Shots rang out in Savannah's grandest mansion in the misty, early morning hours of May 2, 1981.Was it murder or self-defense?For nearly a decade, the shooting and its aftermath reverberated throughout this hauntingly beautiful city of moss-hung oaks and shaded squares.John Berendt's sharply observed, suspenseful, and witty narrative reads like a thoroughly engrossing novel, and yet it is a work of nonfiction.Berendt skillfully interweaves a hugely entertaining first-person account of life in this isolated remnant of the Old South with the unpredictable twists and turns of a landmark murder case.
It is a spellbinding story peopled by a gallery of remarkable characters: the well-bred society ladies of the Married Woman's Card Club; the turbulent young redneck gigolo; the hapless recluse who owns a bottle of poison so powerful it could kill every man, woman, and child in Savannah; the aging and profane Southern belle who is the "soul of pampered self-absorption"; the uproariously funny black drag queen; the acerbic and arrogant antiques dealer; the sweet-talking, piano-playing con artist; young blacks dancing the minuet at the black debutante ball; and Minerva, the voodoo priestess who works her magic in the graveyard at midnight.These and other Savannahians act as a Greek chorus, with Berendt revealing the alliances, hostilities, and intrigues that thrive in a town where everyone knows everyone else.
Midnight in the Garden of Good and Evil is a sublime and seductive reading experience.Brilliantly conceived and masterfully written, this enormously engaging portrait of a most beguiling Southern city has become a modern classic.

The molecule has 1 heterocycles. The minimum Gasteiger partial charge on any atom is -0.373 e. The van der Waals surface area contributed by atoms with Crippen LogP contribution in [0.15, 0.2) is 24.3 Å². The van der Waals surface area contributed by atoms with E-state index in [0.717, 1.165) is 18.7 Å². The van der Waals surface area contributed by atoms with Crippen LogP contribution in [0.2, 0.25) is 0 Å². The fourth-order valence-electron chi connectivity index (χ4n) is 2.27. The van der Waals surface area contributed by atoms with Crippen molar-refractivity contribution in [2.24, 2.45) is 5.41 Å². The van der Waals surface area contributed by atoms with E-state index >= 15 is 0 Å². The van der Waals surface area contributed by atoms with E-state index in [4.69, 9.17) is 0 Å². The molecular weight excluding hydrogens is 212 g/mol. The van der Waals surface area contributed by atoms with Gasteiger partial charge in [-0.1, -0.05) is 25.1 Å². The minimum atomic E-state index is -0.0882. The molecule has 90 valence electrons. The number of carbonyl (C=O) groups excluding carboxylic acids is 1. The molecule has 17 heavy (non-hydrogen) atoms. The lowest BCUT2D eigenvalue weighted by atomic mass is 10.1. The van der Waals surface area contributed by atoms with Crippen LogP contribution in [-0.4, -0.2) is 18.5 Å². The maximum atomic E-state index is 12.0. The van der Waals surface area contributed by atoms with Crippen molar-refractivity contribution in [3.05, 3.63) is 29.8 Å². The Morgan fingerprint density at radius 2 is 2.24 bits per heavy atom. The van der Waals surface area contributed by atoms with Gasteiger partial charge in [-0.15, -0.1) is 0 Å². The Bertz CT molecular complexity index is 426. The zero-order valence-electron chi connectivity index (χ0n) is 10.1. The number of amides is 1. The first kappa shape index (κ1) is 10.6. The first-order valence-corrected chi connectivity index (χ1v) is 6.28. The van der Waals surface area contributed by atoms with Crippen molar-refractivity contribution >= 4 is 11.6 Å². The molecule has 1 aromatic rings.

About the Author
The son of two writers, John Berendt grew up in Syracuse, New York. He earned a B.A. in English from Harvard University, where he worked on the staff of The Harvard Lampoon. After graduating in 1961, he moved to New York City to pursue a career in publishing. Berendt has written for David Frost and Dick Cavett, was editor of "New York" magazine from 1977 to 1979, and wrote a monthly column for "Esquire" from 1982 to 1994.
Berendt first traveled to Savannah in the early 1980s, when he realized that he could fly there for a three-day weekend for the price of a paillard of veal served on a bed of wilted radicchio [p. 24] in one of New York s trendier restaurants. Over the ensuing eight years his visits became more frequent and extended, until he was spending more time in Savannah than in New York.
Part of the appeal, Berendt says, lay in the city s penchant for morbid gossip: People in Savannah don t say, Before leaving the room, Mrs. Jones put on her coat. Instead, they say, 'Before leaving the room, Mrs. Jones put on the coat that her third husband gave her before he shot himself in the head. ("Entertainment Weekly," 3/11/94, p. 52)
Since the publication and unprecedented success of Midnight in the Garden of Good and Evil, Berendt has become a Savannah celebrity and was even presented with the key to the city. I took it down to City Hall one night to see if it would work, but it didn't. ("Syracuse Post Standard," 4/5/1994)"
“Elegant and wicked…. Midnight in the Garden of Good and Evil might be the first true-crime book that makes the reader want to book a bed and breakfast for an extended weekend at the scene of the crime." —The New York Times Book Review